Lucy was a Horticultural Advisor at RHS Wisley and has been Head Gardener on a 100-acre estate in England for many years, but writes regularly for titles such as The Garden, Gardeners’ World, The Guardian and Amateur Gardening. She’s also the author of RHS Step by Step Veg Patch, available from Amazon, which covers 50 types of fruit and veg.
What to do with shallots after harvesting
If looked after properly, shallots are capable of being stored for up to nine months. Knowing how to store shallots, and how to store onions, means you can keep using the cupboard staples for many months after harvesting.
Drying the bulbs properly helps to ensure they have a long storage life. After lifting and separating the bulbs, you want to lay them in a sunny or dry spot. This can be outside if it is dry weather, or if it is wet then they can be laid out on a shed shelf or greenhouse staging.
Lay the separated bulbs in a single layer on a slatted tray or wire rack to allow air to circulate around the bulbs. The air circulation is key to drying the skins and they are ready to store once the foliage is dry and papery.
At this point, check each bulb for damage and trim off any remaining foliage and roots, before storing them somewhere dry and cool. Any bulbs showing impairments should be used first as they will not store well and could encourage mold to hit the harvest.
Rather than use all the shallots for your culinary desires, consider saving some of the bulbs you harvest for growing next year, setting them aside to plant again in fall or early spring.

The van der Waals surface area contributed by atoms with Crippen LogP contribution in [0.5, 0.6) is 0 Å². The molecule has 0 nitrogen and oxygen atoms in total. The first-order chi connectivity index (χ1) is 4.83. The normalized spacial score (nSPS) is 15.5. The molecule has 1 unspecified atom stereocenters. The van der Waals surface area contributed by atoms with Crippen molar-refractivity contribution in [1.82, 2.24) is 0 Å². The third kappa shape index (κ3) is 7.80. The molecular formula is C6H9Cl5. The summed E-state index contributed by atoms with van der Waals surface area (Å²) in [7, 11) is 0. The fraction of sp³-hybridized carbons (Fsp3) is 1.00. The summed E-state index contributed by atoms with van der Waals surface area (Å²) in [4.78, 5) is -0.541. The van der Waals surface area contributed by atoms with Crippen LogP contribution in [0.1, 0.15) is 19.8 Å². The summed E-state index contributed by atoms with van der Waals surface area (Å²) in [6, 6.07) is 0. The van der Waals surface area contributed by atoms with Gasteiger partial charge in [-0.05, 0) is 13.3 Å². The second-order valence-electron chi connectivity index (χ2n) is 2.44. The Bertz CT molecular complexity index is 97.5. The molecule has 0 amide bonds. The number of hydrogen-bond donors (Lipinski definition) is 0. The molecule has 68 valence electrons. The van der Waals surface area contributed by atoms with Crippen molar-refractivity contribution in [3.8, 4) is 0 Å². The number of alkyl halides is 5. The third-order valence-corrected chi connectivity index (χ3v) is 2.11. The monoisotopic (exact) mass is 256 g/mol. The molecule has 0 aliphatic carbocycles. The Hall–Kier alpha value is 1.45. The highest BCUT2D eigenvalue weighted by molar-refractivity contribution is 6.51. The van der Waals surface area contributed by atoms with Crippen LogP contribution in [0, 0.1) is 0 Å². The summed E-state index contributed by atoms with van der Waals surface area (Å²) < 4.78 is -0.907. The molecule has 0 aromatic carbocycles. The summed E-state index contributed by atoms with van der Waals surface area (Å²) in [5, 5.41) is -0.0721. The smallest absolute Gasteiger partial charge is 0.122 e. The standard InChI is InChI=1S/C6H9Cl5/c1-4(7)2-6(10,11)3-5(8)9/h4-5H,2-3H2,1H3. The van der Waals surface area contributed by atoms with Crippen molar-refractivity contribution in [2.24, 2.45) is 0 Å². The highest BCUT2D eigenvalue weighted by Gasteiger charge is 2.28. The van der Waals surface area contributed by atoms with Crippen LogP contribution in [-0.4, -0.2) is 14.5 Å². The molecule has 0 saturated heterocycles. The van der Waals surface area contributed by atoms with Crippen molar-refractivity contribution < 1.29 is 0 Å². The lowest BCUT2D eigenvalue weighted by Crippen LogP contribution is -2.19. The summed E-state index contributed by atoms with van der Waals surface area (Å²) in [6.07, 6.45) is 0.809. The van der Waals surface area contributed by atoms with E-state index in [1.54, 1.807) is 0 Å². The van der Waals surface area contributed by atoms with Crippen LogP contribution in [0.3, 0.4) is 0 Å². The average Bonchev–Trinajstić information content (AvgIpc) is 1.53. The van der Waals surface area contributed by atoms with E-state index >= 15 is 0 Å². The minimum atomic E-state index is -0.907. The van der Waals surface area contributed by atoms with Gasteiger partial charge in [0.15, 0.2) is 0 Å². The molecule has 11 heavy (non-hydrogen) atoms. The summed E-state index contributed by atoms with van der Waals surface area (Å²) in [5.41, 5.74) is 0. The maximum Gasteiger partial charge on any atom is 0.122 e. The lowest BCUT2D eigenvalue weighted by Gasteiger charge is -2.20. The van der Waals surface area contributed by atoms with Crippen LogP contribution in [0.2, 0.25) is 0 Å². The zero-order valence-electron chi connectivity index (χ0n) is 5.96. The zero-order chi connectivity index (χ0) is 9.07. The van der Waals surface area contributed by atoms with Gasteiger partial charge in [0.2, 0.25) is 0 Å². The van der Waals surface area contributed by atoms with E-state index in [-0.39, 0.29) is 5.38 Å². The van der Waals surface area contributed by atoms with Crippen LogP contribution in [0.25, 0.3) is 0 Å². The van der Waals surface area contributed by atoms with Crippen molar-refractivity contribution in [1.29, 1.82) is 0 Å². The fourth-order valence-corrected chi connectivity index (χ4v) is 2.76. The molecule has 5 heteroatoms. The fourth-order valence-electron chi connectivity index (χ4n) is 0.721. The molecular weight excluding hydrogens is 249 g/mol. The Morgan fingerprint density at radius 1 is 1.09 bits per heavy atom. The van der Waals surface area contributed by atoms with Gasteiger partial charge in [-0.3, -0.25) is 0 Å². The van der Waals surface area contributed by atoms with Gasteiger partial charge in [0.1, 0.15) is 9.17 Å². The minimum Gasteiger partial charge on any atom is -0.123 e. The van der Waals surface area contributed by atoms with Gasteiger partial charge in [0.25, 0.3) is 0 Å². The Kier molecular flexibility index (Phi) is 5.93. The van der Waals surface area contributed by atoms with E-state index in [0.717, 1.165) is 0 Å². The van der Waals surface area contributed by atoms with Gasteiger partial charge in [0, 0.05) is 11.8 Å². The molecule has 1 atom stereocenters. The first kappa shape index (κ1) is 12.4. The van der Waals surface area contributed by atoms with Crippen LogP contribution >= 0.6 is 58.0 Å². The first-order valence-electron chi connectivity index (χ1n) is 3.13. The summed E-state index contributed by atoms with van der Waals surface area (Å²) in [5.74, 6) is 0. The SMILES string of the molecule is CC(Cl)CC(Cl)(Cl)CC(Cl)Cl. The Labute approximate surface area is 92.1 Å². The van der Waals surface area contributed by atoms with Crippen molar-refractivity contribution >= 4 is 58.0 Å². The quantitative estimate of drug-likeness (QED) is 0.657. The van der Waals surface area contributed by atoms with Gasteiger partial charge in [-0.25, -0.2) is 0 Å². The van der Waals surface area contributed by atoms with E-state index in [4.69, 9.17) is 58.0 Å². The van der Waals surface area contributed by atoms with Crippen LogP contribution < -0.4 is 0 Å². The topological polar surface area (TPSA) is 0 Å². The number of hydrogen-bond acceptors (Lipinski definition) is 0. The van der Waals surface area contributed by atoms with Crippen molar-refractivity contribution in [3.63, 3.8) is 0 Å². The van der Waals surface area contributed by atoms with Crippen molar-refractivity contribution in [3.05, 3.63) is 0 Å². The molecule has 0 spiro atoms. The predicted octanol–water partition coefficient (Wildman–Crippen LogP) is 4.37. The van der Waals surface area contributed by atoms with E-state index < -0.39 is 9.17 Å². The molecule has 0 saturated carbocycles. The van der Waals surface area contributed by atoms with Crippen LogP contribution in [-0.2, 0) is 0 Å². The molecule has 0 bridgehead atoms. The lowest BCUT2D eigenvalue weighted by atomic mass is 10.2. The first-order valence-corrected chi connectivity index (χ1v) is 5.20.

Can shallots be left in the ground?
Shallots will not continue to develop once their foliage naturally wilts and they can be left in the ground. In US hardiness zones with mild winters, they can overwinter in the ground and just be lifted and used as and when required. This will not work successfully for all regions and soil types, as the bulbs could easily rot if they sit in very damp, cold, or waterlogged soil during the winter months.
Can you eat shallots straight from the garden?
Shallots can be lifted and eaten straight away, they do not have to be dried if you do not plan to store them for longer. Always ensure to wash any crops harvested from the vegetable garden well before using them in the kitchen. Every part of a shallot is edible, the bulb is commonly used in cooking but the green tops can also be eaten. These shoots can be snipped off when they are young and tender, but always leave some on top to ensure the bulb continues to grow.
If you are considering trying different types of onions to grow in your vegetable garden, then shallots are well worth considering. They are very simple to grow, especially if using sets, and some types can multiply to up to a dozen shallots from a single bulb. There are more options that exist to grow rather than just standard onions, including shallots, scallions, or perennial onions.
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Drew’s passion for gardening started with growing vegetables and salad in raised beds in a small urban terrace garden. He has gone on to work as a professional gardener in historic gardens across the UK and also specialise as a kitchen gardener growing vegetables, fruit, herbs, and cut flowers. That passion for growing extends to being an allotmenteer, garden blogger, and producing how-to gardening guides for websites. Drew was shortlisted in the New Talent of the Year award at the 2023 Garden Media Guild Awards.